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New Report: “A Broken Bargain for LGBT Workers of Color”
According to a new report, lesbian, gay, bisexual, and transgender (LGBT) workers of color are among the most disadvantaged workers in America. Due to discrimination coupled with a lack of workplace protections, unequal job benefits and taxation, and unsafe, under-resourced U.S. schools, LGBT people of color face extraordinarily high rates of unemployment and poverty.
Freedom to Work co-authored the report – A Broken Bargain for LGBT Workers of Color — with the Movement Advancement Project (MAP), the Center for American Progress (CAP) and its FIRE Initiative, the Human Rights Campaign (HRC), and the National Black Justice Coalition (NBJC), in partnership with Color of Change, the Leadership Conference Education Fund, League of United Latin American Citizens (LULAC), Mexican American Legal Defense and Educational Fund (MALDEF), the National Action Network, the National Queer Asian Pacific Islander Alliance (NQAPIA), Out and Equal Workplace Advocates, and SEIU.
You can read the full report online at this link.
Among its major findings:
- About one-third of LGBT people are people of color. In a 2012 Gallup poll, one in three LGBT respondents (33%) identified themselves as people of color, compared to 27% of non-LGBT respondents. In all, there are an estimated 5.4 million LGBT workers in the United States, of which 1.8 million are people of color.
- The geographic distribution of LGBT workers of color mirrors that of people of color as a whole. Census Data show LGBT people of color are more likely to live in areas with significant numbers of other people of color.
- Large numbers of LGBT workers of color are raising children. Data from the 2010 Census show that LGBT people of color are more likely to be raising children than white LGBT people. MAP estimates that between 780,000 and 1.1 million children are being raised by LGBT people of color.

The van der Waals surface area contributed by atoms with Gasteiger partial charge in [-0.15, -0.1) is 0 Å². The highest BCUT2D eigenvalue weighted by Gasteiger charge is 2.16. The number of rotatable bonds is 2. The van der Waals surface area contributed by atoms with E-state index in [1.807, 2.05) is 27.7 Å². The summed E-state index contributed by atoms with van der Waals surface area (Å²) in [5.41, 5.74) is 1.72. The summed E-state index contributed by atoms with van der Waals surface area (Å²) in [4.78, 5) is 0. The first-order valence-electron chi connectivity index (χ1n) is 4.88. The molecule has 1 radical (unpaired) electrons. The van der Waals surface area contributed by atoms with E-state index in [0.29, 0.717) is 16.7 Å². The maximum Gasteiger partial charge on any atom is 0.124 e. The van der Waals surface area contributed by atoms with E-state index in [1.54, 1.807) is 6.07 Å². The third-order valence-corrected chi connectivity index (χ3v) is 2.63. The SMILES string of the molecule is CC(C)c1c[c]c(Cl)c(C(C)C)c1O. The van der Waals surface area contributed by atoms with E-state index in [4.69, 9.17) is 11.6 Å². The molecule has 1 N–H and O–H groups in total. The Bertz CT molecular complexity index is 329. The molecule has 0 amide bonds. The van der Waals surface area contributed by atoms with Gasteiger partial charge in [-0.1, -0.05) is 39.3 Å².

- LGBT youth of color are at high risk of becoming homeless. An estimated 20-40% of homeless youth in the U.S. identify as LGBT or believe they may be LGBT. Research also shows that African American and Native American young people are overrepresented among LGBT homeless youth, as well as the broader homeless population. One study found that among homeless youth who identify as gay or lesbian, 44% identified as black and 26% as Latino.
- LGBT workers of color are at significant risk of being unemployed. LGBT people of color have higher rates of unemployment compared to non-LGBT people of color. In addition, unemployment rates for transgender people of color have reached as high as four times the national unemployment rate.
- LGBT workers of color are at significant risk of poverty. Research shows that LGBT people of color, and particularly black LGBT people, are at a much higher risk of poverty than non-LGBT people. For example, black same-sex couples have poverty rates at least twice the rate of black opposite-sex married couples (18% vs. 8%).